Pathways to Psychosis
: Examining the Effect of Childhood Trauma and Abnormal Belief-Updating Processes on Psychosis

  • Jazz Croft

Student thesis: Doctoral ThesisDoctor of Philosophy (PhD)


There is a body of evidence showing that childhood trauma is associated with psychotic experiences (PEs). Establishing whether this association is causal and what mechanisms mediate this relationship is needed to understand how psychosis develops and help inform interventions to mitigate the risk of PEs.

The first study in this thesis investigates whether exposure to interpersonal violence and neglect is causally associated with PEs, whether there are sensitive periods of exposure, and if different types of trauma are differentially associated with PEs. The subsequent studies in this thesis examine whether information-processing biases are associated both with trauma and PEs, and whether these biases lie on the causal pathway from trauma to PEs.

Analyses were carried out using data from ALSPAC, a large UK birth cohort. A systematic review and meta-analysis of childhood trauma and psychosis-related information-processing biases was also conducted.

Childhood trauma was associated with PEs and this was largely unchanged after adjustment for confounders. The greatest increase in PE risk was associated with exposure to multiple types of trauma, consistent with a dose-response relationship. There was little evidence to support the presence of sensitive periods of risk or of differential effects of specific types of trauma. When examining information-processing biases I found that an increased expectation of change (reversal) and sub-optimal belief-updating (decision noise) were associated with PEs, and not explained by confounding. Childhood trauma was also associated with greater decision noise, but not with the other belief-updating processes examined. However, there was little evidence that decision noise mediated the relationship between trauma and PEs. The systematic review provided some evidence that childhood trauma is associated with a bias to attribute the cause of events to external factors, but not with the other biases examined.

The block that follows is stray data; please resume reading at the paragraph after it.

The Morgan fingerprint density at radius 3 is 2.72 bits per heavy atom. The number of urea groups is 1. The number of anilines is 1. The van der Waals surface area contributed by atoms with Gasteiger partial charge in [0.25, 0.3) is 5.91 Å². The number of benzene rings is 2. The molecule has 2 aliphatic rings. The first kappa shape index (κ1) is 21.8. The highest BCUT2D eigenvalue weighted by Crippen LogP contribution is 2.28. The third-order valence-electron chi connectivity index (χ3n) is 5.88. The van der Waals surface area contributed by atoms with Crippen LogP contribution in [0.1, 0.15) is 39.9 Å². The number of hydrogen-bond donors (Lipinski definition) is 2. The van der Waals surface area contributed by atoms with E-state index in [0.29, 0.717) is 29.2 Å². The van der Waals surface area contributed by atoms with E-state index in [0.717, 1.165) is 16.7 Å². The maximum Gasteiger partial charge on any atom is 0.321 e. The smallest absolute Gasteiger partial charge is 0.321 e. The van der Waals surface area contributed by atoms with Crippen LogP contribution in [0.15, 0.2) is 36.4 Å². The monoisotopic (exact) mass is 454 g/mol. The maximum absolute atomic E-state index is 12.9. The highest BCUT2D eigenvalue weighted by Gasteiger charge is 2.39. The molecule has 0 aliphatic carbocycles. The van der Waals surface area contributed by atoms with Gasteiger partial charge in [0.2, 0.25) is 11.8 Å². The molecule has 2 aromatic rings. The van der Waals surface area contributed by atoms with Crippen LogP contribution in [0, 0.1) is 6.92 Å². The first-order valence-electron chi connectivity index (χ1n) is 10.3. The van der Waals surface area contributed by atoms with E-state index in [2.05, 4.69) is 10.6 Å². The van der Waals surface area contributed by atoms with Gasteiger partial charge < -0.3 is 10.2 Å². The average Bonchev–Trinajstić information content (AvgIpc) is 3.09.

I conclude the thesis with a critical evaluation of the results, within the context of the studies’ strengths and limitations, and discuss the extent to which they support a causal relationship between exposure to trauma and PEs, and whether abnormal-belief updating processes are on this hypothesised pathway.

Further research should utilise interdisciplinary approaches and longitudinal data to establish what mechanisms contribute to the psychosis pathway in order to identify targets for intervention that can mitigate the effect of trauma exposure on PE and other mental health outcomes.

Date of Award23 Jun 2020
Original languageEnglish
Awarding Institution
  • The University of Bristol
SupervisorStanley Zammit (Supervisor), Jon E Heron (Supervisor) & Christoph Teufel (Supervisor)


  • psychiatry
  • trauma
  • cognitive biases

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